Of those receiving radiation alone, grade 3 or worse toxicity developed in 50%, vs 76% among those receiving the combined treatment. The most common nonhematologic side effects were stomatitis, nausea/vomiting, hearing loss, and weight loss.
• IMRT—In a prospective randomized trial, 51 patients with early-stage nasopharyngeal cancer were treated by conventional radiation therapy or IMRT. The primary endpoint was the stimulated whole-salivary flow rate. The investigators hypothesized that the mean flow rate 12 months after conventional radiation therapy would be 0.05 mL/min, whereas after IMRT it would be at least 0.28 mL/min. A total of 46 patients were in remission 12 months after treatment. Their mean stimulated whole salivary flow rate was 0.05 mL/min among the controls vs 0.27 mL/min among those receiving IMRT (P < .05).
In another prospective randomized trial, 60 patients with early-stage nasopharyngeal cancer were treated by conventional radiation therapy or IMRT. The primary endpoint was observer-rated xerostomia. The investigators hypothesized that 12 months after conventional radiation therapy, grade 2 or worse xerostomia would be observed in 80% of the control patients but in 40% or fewer of those receiving IMRT. Among the 58 patients still in remission 12 months after treatment, grade 2 or worse xerostomia was observed in 82.1% of the controls vs 39.3% of the IMRT recipients (P = .001). An observer-based result that close to the predicted levels may indicate observer bias, however.
These two studies suggest that when IMRT is employed for treating early-stage nasopharyngeal cancer instead of conventional radiation, the mean stimulated whole-salivary flow rate is increased while xerostomia (as assessed by the physician) is decreased.
No phase III trial has shown whether the survival of patients with nasopharyngeal cancer is better or worse if they are treated by advanced technologies instead of or in addition to traditional conformal radiation therapy, with or without cisplatin(Drug information on cisplatin).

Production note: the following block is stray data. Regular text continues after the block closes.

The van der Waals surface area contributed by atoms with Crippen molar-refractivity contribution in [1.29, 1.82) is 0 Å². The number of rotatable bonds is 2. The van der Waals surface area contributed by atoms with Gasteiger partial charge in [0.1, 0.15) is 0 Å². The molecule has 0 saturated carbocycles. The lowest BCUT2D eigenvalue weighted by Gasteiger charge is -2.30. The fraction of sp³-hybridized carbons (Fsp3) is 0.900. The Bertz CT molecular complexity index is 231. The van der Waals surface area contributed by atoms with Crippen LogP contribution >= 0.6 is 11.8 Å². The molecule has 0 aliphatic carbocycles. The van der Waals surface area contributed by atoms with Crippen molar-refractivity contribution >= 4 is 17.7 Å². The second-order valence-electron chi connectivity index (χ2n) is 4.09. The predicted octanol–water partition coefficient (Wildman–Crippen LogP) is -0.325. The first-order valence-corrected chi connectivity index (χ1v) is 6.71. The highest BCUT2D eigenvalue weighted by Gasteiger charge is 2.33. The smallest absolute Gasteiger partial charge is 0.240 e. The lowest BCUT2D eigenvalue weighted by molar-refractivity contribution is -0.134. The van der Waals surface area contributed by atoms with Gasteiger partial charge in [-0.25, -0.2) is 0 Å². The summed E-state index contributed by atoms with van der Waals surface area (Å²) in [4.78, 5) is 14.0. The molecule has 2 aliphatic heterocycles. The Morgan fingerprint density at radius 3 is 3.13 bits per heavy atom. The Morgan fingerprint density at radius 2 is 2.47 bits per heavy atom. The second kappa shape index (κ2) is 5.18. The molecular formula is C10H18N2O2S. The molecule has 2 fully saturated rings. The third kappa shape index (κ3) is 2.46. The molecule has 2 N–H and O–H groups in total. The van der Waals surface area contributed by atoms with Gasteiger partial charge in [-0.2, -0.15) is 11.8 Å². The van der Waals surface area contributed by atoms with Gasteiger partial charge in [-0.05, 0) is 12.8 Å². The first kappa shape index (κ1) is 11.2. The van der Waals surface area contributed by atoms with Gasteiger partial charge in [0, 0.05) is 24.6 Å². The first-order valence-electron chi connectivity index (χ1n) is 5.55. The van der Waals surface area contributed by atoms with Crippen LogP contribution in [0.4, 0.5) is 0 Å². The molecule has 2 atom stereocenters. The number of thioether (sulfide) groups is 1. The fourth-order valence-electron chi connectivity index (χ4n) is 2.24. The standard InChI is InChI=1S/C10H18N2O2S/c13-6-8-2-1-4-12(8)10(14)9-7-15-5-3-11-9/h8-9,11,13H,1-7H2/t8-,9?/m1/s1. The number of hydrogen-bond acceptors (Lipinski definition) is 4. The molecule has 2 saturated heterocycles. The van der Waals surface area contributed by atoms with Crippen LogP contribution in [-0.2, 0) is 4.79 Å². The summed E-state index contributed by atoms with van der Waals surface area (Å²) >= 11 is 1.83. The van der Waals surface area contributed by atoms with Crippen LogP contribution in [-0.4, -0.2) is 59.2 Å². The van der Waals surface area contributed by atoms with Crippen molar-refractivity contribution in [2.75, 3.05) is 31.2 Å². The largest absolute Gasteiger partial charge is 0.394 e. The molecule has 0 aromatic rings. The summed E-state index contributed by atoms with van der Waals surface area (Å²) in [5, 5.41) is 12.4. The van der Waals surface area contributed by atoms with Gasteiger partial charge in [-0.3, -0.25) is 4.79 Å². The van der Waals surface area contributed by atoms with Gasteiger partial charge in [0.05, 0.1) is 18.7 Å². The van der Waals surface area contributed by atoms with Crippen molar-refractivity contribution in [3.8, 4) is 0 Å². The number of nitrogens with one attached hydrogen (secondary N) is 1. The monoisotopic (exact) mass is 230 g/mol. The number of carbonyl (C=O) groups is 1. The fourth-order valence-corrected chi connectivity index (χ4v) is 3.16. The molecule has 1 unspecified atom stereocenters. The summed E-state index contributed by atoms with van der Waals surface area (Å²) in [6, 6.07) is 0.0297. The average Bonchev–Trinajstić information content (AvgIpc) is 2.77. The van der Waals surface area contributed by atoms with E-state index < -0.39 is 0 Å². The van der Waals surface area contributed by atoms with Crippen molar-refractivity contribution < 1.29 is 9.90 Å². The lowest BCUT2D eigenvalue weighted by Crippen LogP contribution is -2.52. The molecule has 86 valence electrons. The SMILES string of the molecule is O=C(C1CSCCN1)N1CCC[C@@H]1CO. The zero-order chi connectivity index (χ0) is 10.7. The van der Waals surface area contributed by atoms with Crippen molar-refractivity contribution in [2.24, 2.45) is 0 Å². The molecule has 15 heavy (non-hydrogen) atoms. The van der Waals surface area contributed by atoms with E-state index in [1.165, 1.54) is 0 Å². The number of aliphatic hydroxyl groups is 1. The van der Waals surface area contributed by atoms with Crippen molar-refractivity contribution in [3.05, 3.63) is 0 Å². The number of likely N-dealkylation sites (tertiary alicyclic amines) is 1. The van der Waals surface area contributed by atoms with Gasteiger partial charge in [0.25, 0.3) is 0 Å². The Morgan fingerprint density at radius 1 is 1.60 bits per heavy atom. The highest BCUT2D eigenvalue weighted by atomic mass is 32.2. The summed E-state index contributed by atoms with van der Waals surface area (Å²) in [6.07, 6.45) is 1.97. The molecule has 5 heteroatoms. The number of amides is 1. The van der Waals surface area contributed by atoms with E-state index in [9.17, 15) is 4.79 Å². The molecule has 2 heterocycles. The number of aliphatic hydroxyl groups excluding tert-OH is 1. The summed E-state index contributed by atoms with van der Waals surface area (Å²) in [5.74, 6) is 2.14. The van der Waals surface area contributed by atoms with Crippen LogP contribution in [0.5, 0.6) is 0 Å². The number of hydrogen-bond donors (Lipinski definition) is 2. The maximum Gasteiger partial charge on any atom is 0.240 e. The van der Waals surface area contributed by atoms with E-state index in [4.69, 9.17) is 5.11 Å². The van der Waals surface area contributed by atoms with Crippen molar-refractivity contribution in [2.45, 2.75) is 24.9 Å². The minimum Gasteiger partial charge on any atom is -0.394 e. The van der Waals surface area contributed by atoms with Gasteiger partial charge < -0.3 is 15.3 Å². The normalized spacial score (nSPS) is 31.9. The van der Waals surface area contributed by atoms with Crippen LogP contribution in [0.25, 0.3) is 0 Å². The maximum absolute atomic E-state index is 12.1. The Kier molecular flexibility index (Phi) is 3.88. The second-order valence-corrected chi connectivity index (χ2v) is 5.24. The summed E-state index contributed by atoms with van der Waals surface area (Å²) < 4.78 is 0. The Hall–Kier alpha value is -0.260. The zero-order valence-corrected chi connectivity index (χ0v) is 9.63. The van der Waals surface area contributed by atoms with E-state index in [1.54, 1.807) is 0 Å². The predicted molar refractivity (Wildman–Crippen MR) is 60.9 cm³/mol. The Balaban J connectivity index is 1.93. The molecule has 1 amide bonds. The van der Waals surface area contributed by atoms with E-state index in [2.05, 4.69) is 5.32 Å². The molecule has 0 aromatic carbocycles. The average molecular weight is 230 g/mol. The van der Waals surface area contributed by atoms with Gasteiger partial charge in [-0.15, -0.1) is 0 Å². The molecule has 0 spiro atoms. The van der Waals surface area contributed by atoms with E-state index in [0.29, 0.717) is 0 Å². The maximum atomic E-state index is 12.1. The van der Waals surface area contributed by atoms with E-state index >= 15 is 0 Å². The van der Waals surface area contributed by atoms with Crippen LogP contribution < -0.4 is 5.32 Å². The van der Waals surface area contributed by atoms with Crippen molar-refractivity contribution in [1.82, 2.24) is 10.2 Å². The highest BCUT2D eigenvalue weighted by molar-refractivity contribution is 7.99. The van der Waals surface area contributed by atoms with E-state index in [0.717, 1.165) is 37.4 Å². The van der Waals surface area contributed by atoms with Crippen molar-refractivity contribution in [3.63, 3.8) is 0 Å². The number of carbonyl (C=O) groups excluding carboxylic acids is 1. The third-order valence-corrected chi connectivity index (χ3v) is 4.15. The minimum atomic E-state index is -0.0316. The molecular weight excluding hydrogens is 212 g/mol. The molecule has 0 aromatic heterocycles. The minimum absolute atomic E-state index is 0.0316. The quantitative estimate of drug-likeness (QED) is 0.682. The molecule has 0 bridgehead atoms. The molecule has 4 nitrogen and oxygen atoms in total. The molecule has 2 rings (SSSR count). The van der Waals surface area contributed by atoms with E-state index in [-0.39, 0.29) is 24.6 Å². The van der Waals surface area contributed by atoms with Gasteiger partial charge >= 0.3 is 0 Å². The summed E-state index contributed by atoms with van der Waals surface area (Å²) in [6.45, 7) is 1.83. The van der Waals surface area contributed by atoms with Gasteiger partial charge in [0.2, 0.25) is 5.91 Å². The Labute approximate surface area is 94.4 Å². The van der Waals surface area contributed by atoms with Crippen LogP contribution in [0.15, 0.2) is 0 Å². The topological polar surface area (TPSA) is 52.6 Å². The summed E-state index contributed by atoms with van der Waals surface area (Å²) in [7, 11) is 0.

Early Breast Cancer Treated by Lumpectomy
In one arm of a prospective randomized trial, tamoxifen(Drug information on tamoxifen) plus traditional conformal radiation therapy (40 Gy in 16 fractions over 3½ weeks, followed by a 12.5-Gy boost in 5 fractions over 1 week) following lumpectomy was delivered to 386 women aged 50 years or older suffering from T1 or T2 node-negative breast cancer, between 1992 and 2000. Following the treatment, 7% of patients died within 5 years (2.5% due to breast cancer). The patterns of failure revealed that 0.6% suffered local failure within 5 years and 3.5% within 8 years, while 4.5% developed distant metastases.
The most common grade 3 side effects attributable to irradiation were fatigue in 1% and skin erythema in 1%.
• IMRT—In a prospective randomized trial, 306 women with early breast cancer were randomized after lumpectomy to conventional radiation therapy (using standard wedge compensators) or IMRT between 1997 and 2000. The primary endpoint was change in breast appearance, scored from serial photographs taken before and after radiotherapy.